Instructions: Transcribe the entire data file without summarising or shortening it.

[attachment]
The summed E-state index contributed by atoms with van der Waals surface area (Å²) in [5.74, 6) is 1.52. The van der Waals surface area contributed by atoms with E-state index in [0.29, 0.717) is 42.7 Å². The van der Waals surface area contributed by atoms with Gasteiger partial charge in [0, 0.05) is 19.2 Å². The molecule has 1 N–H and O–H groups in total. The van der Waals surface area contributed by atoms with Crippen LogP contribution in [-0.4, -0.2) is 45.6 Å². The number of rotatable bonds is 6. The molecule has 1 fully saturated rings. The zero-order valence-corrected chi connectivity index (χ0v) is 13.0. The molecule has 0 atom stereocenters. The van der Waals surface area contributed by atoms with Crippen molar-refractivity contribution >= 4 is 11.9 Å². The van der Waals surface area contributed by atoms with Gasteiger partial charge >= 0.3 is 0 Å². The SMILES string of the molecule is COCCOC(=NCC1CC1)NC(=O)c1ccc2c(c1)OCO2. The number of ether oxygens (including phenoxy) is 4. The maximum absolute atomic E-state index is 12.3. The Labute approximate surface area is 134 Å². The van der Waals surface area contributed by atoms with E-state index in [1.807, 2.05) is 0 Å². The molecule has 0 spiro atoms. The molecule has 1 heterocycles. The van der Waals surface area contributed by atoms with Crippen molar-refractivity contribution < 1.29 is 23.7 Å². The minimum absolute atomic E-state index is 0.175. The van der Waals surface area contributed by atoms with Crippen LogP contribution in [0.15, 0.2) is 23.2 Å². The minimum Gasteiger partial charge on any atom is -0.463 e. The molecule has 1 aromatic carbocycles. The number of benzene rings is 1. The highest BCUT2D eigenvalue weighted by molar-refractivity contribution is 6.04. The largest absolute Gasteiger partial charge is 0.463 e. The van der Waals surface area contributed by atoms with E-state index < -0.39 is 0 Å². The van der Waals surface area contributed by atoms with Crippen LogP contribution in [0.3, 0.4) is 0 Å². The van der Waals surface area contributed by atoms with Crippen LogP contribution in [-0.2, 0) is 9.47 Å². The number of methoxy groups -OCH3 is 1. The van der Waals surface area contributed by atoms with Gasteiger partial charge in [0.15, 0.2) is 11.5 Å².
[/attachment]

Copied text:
The summed E-state index contributed by atoms with van der Waals surface area (Å²) in [5.74, 6) is 1.52. The van der Waals surface area contributed by atoms with E-state index in [0.29, 0.717) is 42.7 Å². The van der Waals surface area contributed by atoms with Gasteiger partial charge in [0, 0.05) is 19.2 Å². The molecule has 1 N–H and O–H groups in total. The van der Waals surface area contributed by atoms with Crippen LogP contribution in [-0.4, -0.2) is 45.6 Å². The number of rotatable bonds is 6. The molecule has 1 fully saturated rings. The zero-order valence-corrected chi connectivity index (χ0v) is 13.0. The molecule has 0 atom stereocenters. The van der Waals surface area contributed by atoms with Crippen molar-refractivity contribution >= 4 is 11.9 Å². The van der Waals surface area contributed by atoms with Gasteiger partial charge >= 0.3 is 0 Å². The SMILES string of the molecule is COCCOC(=NCC1CC1)NC(=O)c1ccc2c(c1)OCO2. The number of ether oxygens (including phenoxy) is 4. The maximum absolute atomic E-state index is 12.3. The Labute approximate surface area is 134 Å². The van der Waals surface area contributed by atoms with E-state index in [1.807, 2.05) is 0 Å². The molecule has 0 spiro atoms. The molecule has 1 heterocycles. The van der Waals surface area contributed by atoms with Crippen molar-refractivity contribution < 1.29 is 23.7 Å². The minimum absolute atomic E-state index is 0.175. The van der Waals surface area contributed by atoms with Crippen LogP contribution in [0.15, 0.2) is 23.2 Å². The minimum Gasteiger partial charge on any atom is -0.463 e. The molecule has 1 aromatic carbocycles. The number of benzene rings is 1. The highest BCUT2D eigenvalue weighted by molar-refractivity contribution is 6.04. The largest absolute Gasteiger partial charge is 0.463 e. The van der Waals surface area contributed by atoms with E-state index < -0.39 is 0 Å². The van der Waals surface area contributed by atoms with Crippen LogP contribution in [0.3, 0.4) is 0 Å². The van der Waals surface area contributed by atoms with Crippen LogP contribution in [-0.2, 0) is 9.47 Å². The number of methoxy groups -OCH3 is 1. The van der Waals surface area contributed by atoms with Gasteiger partial charge in [0.15, 0.2) is 11.5 Å².